With engaging dialogue, I became aware that diversity and inclusion were multi-faceted concepts for everyone; that they meant different things for different people, and conjured up various responses. Diversity and inclusion were negative for some, connoting separation, but positive for others, speaking to the idea of coming together. My personal reflection on diversity meant constantly trying to piece together my connection as a Jamaican-born artist to my African roots, while continuing to assert my purpose in America.
 
Africa–America, past–future, black–white, remember–move on: sometimes these dichotomies carry unbearable pain, undeniable anger, immeasurable pride, and the resounding power to survive. So believe me, there cannot be inclusion without acknowledgement of the lineage your colleagues carry with them, recognition of the present state of a country that continues to remind your colleague that their lives may not matter, and the willingness to stand beside and support those whose voices may not be heard—whose voices are sometimes silenced.
 
In a conversation with Amy Fitterer, executive director of Dance/USA, she candidly articulated that, as artists, it is our job to be responsive to our community. While she prefers to use the word equity instead of diversity, she believes that we must be aware of, inclusive of, and responsive to policies and practices that will level the playing field. Her impassioned attempts to continue to expand the conversation around equitability are a noteworthy commitment. Fitterer believes that equity is essential for all communities. She acknowledged that “the dance field is more radically diverse than that which is represented in the Dance/USA constituency,” adding, “Dance/USA will continue to recognize great ballet but we will also elevate all other dance models and dance makers.”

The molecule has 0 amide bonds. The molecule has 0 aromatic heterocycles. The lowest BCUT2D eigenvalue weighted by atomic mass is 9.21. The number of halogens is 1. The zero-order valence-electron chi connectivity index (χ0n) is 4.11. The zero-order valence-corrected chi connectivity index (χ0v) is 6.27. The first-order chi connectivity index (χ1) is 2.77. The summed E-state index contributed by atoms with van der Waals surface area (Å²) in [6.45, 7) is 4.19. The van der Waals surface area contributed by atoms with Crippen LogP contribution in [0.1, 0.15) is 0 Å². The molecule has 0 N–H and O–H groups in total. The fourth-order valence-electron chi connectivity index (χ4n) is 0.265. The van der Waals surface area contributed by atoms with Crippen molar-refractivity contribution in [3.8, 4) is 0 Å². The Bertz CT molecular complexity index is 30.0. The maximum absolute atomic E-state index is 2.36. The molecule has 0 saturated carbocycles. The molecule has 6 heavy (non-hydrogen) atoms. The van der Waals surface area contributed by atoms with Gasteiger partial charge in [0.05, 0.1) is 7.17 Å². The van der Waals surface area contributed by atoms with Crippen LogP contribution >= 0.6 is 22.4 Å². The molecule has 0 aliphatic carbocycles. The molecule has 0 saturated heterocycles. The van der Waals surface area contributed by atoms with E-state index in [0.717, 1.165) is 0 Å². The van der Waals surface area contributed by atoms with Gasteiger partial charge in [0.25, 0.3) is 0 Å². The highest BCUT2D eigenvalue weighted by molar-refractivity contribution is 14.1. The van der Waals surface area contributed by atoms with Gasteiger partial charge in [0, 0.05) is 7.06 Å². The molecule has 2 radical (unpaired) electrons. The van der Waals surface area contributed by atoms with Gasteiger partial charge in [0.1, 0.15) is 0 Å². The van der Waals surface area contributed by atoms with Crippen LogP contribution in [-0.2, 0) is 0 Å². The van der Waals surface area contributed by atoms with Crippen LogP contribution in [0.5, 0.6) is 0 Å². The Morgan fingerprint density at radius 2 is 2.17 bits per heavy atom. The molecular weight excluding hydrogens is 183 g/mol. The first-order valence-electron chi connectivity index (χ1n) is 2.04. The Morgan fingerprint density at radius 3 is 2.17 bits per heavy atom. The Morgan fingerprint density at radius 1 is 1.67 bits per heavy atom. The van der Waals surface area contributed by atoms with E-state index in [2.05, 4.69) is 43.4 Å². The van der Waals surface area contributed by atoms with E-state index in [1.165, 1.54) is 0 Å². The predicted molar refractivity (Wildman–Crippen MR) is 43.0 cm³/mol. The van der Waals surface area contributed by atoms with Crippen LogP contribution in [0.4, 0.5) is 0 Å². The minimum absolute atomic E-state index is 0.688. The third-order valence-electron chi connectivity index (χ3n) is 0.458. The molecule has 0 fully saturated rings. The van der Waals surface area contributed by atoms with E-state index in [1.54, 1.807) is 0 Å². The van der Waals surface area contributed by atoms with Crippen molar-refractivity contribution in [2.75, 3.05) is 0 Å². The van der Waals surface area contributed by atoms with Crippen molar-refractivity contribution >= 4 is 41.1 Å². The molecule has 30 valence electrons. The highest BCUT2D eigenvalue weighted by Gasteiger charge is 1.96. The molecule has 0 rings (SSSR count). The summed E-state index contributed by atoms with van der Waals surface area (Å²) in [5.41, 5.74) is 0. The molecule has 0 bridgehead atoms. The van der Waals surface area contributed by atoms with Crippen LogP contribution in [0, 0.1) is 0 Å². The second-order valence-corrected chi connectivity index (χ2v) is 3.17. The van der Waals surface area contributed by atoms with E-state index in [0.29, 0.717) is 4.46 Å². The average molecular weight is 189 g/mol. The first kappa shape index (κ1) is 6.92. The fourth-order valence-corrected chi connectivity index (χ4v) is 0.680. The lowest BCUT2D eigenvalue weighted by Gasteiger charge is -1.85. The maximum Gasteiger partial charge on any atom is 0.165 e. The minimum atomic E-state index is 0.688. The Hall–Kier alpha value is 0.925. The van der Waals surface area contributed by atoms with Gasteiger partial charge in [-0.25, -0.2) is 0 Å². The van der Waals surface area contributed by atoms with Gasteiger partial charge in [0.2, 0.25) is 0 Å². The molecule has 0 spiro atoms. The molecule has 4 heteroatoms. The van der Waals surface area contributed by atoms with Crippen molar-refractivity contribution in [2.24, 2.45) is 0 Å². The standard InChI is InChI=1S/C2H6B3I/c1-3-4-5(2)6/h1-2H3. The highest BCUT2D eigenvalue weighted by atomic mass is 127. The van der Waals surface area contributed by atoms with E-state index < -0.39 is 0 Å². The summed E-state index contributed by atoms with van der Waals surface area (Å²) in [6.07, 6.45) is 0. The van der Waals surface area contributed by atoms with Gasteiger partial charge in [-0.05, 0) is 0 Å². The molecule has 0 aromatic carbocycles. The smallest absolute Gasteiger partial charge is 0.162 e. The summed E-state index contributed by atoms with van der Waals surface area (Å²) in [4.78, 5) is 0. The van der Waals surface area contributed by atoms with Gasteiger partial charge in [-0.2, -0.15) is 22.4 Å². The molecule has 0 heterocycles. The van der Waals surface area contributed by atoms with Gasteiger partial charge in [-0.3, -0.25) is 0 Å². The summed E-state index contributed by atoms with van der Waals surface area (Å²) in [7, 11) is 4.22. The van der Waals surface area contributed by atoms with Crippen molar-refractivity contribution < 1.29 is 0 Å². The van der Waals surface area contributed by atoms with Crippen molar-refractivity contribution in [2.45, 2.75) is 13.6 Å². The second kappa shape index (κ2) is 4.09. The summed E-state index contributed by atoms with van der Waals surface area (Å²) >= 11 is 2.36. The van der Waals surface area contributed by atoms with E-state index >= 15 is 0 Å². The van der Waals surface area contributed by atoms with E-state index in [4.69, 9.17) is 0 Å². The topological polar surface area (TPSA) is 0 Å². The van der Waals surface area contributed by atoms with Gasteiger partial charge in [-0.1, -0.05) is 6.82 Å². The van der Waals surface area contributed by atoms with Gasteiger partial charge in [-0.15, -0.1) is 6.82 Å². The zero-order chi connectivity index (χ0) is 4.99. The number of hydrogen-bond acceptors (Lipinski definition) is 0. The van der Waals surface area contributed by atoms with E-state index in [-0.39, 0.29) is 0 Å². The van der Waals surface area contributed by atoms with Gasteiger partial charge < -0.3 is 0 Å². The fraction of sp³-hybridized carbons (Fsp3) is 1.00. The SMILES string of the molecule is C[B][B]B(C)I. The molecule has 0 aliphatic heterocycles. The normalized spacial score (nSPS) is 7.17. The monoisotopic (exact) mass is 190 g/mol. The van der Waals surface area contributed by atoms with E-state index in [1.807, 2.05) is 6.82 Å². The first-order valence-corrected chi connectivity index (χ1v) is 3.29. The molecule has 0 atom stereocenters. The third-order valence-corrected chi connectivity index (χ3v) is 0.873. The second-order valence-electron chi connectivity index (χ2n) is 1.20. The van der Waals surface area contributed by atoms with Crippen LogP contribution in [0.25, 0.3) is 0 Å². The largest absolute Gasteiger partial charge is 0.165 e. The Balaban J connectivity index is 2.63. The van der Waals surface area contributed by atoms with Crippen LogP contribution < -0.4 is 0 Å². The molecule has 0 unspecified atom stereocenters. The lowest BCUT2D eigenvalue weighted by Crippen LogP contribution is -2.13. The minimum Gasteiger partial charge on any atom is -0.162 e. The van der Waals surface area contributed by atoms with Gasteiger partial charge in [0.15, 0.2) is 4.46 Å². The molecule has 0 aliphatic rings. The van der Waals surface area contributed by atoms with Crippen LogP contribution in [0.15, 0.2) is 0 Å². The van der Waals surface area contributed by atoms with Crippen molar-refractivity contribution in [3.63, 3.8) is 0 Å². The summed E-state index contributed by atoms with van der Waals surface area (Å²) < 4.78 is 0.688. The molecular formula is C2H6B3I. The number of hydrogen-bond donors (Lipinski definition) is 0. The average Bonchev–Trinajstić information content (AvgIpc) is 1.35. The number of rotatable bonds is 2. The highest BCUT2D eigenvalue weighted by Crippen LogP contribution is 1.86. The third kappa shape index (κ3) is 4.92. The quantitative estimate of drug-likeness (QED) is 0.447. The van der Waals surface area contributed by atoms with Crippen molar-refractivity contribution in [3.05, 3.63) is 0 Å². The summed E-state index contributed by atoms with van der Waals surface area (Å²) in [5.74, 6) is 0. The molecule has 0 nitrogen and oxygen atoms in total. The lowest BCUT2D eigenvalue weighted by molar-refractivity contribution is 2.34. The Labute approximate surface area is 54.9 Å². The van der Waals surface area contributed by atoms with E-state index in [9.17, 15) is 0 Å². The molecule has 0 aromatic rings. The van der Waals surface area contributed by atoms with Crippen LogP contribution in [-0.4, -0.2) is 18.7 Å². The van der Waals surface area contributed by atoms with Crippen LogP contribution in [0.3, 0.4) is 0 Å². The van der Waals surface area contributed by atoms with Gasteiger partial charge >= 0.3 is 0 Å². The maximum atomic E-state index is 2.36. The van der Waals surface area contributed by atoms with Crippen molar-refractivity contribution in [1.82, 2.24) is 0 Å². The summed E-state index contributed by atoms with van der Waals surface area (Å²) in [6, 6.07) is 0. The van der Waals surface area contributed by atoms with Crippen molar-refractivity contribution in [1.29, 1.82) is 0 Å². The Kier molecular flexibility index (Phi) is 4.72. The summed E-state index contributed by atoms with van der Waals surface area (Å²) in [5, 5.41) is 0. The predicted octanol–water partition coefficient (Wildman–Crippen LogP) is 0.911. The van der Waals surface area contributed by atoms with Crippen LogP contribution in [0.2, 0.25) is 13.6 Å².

Although the session was conversation-heavy and ended without clearly stated solutions, core points of interest dominated the dialogue. These points of interest were addressed by way of four main questions:
1.      What are the opportunities afforded white artists/dancers that are not afforded other ethnic groups that result in white artists being more likely to make, present,  and tour work?
2.      Are presenters and funding organizations doing enough to attract applicants across genres, ethnic groupings, level of visibility, popularity, fiscal standing and budget size, and artistic content (i.e., subject matter of works being performed)?
3.      Are white artists writing better grants, with language more attuned to funders?
4.      Are we really doing all we can to support and advocate for flamenco, tap, tango, Kathakali, special-needs artists, aerial art, belly dancing, Caribbean folk dance, and practitioners in public spaces who use the art form to address complex social issues?
 
 
 
Fitterer and her staff provided a platform for sensitive and candid conversations as we questioned, shared, and were adamant about change. The 2015 conference was engaging and edifying, and we intend to continue to remind ourselves that change starts closer to home; change starts with us.
 
With a glass in hand, I say, here’s to seeing a shift in arts programming, cultural sensitivity to those who don’t look like us, and an awareness and ownership of some of the things we take for granted.
 
 
 
Dance/USA 2015 Conference, Diversity, Dance and Race, Miami, June 17– 20, www.danceusa.org



By Gregory King
June 29, 2015